Debian Derivatives Exchange project launched

March 18th, 2011

The Debian Project has taken another important step towards better collaboration with its more than 300 derivative distributions by launching the Debian dErivatives eXchange project (DEX). The core idea behind DEX is to reduce the technical differences (informally called delta) between Debian and its derivatives. This is mainly accomplished by easing the integration of patches from derivatives. Making available the patches from all derivatives results not only in a better system for all involved parties, but also eases the workload of the derivatives by reducing the differences derivatives have to maintain themselves.

The DEX project complements the already existing Debian derivatives front desk by organizing cross-distribution working groups and projects to monitor and merge changes from derivatives into Debian proper. In DEX, developers from both Debian and derivatives work side-by-side to merge changes into Debian. A first working group is the DEX Ubuntu Team, targeting to integrate packages and changes available in Ubuntu back into Debian, continuing the work of the already existing Utnubu Team on a more general level. A gNewSense DEX Team is also expected in the near future. If you can't measure it, it doesn't exist, especially when you measure numbers of defects you want to fix. Arguably, most of the deltas between Debian and its derivatives need to be fixed, by merging them back into Debian. DEX has the potential to host a number of cross-distro initiatives that will measure and ultimately reduce existing deltas among Debian and its derivatives. Stefano Zacchiroli (Debian Project Leader and co-founder of DEX) explains about this project.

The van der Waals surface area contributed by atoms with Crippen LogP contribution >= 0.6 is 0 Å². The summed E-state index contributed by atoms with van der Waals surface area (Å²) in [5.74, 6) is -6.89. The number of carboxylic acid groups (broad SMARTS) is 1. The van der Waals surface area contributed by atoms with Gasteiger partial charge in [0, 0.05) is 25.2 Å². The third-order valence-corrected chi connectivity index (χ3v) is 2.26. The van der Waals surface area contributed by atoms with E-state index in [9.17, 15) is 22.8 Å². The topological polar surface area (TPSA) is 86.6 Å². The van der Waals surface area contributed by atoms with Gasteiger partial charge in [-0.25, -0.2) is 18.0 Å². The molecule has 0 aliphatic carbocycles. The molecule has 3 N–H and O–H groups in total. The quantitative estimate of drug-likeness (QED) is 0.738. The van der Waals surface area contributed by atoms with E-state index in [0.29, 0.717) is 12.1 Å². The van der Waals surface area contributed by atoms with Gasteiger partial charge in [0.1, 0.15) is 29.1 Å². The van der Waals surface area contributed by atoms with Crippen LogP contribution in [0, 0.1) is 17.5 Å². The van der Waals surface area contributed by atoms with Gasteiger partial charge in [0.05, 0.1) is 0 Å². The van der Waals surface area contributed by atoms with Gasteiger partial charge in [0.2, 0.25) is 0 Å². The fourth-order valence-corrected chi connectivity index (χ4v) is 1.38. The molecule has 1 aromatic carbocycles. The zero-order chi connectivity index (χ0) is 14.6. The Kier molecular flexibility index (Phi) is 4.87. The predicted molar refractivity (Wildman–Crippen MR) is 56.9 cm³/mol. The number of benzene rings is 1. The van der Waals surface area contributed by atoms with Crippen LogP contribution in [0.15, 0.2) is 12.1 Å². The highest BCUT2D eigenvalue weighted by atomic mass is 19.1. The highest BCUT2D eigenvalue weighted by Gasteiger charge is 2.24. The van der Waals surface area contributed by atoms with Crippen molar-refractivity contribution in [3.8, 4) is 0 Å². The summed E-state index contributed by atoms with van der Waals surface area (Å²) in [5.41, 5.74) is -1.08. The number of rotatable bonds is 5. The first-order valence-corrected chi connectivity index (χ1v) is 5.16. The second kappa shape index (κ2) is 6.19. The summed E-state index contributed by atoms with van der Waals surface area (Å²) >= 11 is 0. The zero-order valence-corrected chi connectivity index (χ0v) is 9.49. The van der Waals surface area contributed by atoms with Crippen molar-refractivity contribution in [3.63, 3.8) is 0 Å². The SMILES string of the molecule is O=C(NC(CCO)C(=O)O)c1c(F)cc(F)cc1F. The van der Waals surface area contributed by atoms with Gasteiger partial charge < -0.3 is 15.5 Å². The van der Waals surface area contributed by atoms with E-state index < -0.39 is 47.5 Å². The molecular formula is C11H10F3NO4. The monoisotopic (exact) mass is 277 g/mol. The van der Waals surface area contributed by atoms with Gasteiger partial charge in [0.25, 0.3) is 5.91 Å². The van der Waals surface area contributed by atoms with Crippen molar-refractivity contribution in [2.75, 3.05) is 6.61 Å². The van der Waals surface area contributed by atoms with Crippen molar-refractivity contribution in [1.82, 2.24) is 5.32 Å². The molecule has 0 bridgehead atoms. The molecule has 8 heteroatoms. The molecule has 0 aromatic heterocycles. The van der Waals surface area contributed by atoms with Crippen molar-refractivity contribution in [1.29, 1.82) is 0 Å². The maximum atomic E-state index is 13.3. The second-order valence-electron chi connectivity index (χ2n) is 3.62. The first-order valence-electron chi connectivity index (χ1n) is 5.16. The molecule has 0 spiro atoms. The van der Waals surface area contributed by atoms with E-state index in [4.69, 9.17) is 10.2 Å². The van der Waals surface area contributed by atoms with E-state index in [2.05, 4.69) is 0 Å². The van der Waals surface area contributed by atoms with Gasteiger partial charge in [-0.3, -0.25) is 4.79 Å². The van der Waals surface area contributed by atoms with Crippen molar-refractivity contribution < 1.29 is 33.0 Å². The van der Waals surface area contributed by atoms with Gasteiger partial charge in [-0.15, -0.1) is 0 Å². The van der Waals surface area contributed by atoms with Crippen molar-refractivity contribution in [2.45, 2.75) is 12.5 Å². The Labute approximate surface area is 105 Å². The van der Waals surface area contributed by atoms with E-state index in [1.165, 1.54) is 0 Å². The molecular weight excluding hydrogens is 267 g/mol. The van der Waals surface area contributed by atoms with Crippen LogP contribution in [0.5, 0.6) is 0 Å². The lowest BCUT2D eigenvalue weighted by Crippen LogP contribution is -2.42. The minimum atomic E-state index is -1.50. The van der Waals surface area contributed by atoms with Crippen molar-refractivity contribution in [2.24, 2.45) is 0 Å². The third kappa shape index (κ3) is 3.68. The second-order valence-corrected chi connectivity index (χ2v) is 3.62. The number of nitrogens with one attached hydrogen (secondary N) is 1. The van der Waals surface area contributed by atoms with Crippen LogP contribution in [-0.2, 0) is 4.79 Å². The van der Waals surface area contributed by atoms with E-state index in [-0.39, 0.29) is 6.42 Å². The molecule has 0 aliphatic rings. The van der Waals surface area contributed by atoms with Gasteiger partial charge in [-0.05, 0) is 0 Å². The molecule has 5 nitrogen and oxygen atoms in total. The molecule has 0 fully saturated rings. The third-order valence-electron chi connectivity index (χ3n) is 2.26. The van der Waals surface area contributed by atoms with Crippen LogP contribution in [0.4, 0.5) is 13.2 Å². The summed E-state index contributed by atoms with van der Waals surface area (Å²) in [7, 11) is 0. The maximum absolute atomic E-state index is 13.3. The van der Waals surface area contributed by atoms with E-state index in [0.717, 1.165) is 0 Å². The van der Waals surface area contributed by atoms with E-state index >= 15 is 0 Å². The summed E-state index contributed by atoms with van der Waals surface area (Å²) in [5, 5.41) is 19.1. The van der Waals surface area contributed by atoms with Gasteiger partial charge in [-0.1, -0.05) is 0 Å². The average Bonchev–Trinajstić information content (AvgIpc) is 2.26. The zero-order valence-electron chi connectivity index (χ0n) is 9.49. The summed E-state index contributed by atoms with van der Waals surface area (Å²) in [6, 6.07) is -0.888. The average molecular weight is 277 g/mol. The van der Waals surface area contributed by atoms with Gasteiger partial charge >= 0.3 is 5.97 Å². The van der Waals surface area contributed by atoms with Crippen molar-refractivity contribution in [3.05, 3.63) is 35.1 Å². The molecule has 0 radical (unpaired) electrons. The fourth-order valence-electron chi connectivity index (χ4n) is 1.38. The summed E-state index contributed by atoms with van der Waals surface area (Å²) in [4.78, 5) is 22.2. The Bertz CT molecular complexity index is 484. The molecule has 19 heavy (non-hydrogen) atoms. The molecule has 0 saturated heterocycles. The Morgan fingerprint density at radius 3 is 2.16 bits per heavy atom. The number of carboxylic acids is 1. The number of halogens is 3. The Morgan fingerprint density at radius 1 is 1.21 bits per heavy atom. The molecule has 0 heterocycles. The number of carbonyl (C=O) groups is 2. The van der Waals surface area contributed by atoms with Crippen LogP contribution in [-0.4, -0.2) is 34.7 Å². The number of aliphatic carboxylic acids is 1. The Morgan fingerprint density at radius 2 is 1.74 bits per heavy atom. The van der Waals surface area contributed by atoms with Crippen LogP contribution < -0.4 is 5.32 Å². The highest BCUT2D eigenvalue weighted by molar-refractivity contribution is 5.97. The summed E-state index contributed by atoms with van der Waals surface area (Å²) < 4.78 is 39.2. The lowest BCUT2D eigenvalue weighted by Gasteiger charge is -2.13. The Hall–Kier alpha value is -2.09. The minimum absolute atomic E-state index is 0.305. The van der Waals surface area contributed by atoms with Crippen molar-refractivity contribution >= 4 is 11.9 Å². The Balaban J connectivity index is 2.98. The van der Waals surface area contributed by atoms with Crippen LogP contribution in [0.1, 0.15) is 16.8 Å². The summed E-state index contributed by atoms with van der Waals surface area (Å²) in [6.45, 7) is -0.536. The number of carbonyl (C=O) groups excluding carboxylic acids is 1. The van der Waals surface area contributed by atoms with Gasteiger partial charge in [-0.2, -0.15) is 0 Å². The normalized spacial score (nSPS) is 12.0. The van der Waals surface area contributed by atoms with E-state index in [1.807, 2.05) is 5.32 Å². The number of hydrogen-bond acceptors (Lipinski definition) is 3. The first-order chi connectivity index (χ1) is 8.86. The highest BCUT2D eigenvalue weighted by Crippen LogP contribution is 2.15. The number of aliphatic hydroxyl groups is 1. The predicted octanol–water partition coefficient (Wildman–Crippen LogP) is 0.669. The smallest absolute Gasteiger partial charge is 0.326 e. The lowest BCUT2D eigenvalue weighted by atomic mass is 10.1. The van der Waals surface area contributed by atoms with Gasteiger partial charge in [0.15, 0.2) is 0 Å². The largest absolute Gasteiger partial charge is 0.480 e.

The Debian Project invites all Debian based distributions and other projects to join the DEX project and work together on a common base. As Matt Zimmerman (Chair of the Ubuntu Technical Board and co-founder of DEX) says: If you want to see Debian benefit from technical work done in derivatives, DEX is a chance for you to act together to make it happen. If you work on a derivative and want to carry a smaller delta, come and join us. I'm sure we'll learn a lot from this experience.

About Debian

The Debian Project was founded in 1993 by Ian Murdock to be a truly free community project. Since then the project has grown to be one of the largest and most influential open source projects. Thousands of volunteers from all over the world work together to create and maintain Debian software. Available in 70 languages, and supporting a huge range of computer types, Debian calls itself the universal operating system.

Contact Information

For further information, please visit the Debian web pages at http://www.debian.org/ or send mail to <press@debian.org>.